Assessing Societal Benefits and Economic Impacts

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Arctic Environment Ministers met in Ice Hotel in Jukkasjärvi, Sweden, February 2013. Photographer: Peter Prokosch
Objective

We will evaluate regional and global societal benefits of observational systems in the Arctic, including the benefits of Pilot Services developed in the project. Stakeholders from Arctic communities to operational agencies and policy and economic decision makers will be engaged to assess the services and evaluate the benefits.

Summary

Long-term investments in a pan-AOSS (Arctic Observing System of Systems) require understanding of how local, regional, European and global society may benefit from Arctic observations. The overall objective of this Work Package is to assess the societal benefits of the pan-AOSS and our Pilot Services building on the Arctic Observations assessment framework developed by SAON in the framework of the ASM (Arctic Science Ministerial) process.

We will assess the benefits as follows: (i) direct and broader induced monetized and non-monetized benefits to economic sectors and local, regional, European and global communities, including improvements in resilience, (ii) benefits for the service provider (e.g. cost reduction, efficiency improvement), and (iii) new scientific knowledge on local and remote impacts of the Arctic environmental change. The work package will further combine estimates from the Arctic with activities in the GEO-Value group. We will address the evaluation of benefits listed in the findings and recommendations of the European Polar Research Programme elaborated by EU-PolarNet.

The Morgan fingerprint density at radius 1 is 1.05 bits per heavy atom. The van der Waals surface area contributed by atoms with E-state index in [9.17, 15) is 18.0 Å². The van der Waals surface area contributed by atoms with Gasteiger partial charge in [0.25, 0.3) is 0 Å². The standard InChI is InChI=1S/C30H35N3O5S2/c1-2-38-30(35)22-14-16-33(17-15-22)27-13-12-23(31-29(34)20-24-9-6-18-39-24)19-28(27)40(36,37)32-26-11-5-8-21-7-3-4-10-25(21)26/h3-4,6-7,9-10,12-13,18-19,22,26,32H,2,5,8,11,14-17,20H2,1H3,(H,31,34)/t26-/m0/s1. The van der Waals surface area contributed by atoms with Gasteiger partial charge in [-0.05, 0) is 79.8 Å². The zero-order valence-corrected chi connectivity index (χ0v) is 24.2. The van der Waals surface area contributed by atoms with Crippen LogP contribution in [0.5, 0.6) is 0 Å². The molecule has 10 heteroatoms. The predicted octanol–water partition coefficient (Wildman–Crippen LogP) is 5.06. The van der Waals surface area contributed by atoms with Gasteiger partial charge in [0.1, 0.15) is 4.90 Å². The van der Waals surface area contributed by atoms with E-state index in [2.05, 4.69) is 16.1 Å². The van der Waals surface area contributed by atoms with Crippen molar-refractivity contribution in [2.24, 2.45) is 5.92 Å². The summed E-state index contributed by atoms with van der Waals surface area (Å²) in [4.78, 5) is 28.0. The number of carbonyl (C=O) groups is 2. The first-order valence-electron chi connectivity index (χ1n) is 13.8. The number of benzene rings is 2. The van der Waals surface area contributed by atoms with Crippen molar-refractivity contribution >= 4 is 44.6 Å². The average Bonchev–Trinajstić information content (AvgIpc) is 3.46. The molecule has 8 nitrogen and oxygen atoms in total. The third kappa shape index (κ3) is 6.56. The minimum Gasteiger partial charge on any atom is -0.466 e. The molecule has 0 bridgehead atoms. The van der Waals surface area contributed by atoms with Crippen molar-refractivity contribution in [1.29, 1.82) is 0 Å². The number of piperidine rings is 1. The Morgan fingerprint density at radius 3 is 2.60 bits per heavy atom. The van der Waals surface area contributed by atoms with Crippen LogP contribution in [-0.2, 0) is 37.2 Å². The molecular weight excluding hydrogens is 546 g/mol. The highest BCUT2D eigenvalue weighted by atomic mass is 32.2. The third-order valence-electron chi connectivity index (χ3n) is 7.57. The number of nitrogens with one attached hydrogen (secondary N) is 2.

We specifically aim to:

  • Produce an updated inventory of observing system costs (satellite and ground components);.
  • Produce benefit pathways for different communities, regions and sectors emanating from different combinations of a pan-AOSS and associated data services, and provide key performance indicators (cost, capacity, resolutions, benefits) by segment of benefit pathways.
  • Create a versatile benefit assessment approach for the socioeconomic evaluation of Arctic observation infrastructure and Essential Arctic Variables, developing dedicated tools and guidelines as a project legacy.
  • Estimate benefit potentials and benefit-cost ratios for the Pilot Services developed in the project, based on case-specific information, distinguishing between monetized and non-monetized (social) benefits.
  • Explore generalization of the Pilot Service specific results in conjunction with the observation capacity and performance improvements.
  • Create a tool for benefit-cost assessment of Arctic Weather and Climate Services and consolidate methodology in guidelines and tools to guide investment in Arctic Observation capacity and services.
  • Communicate findings to SAON and other stakeholders.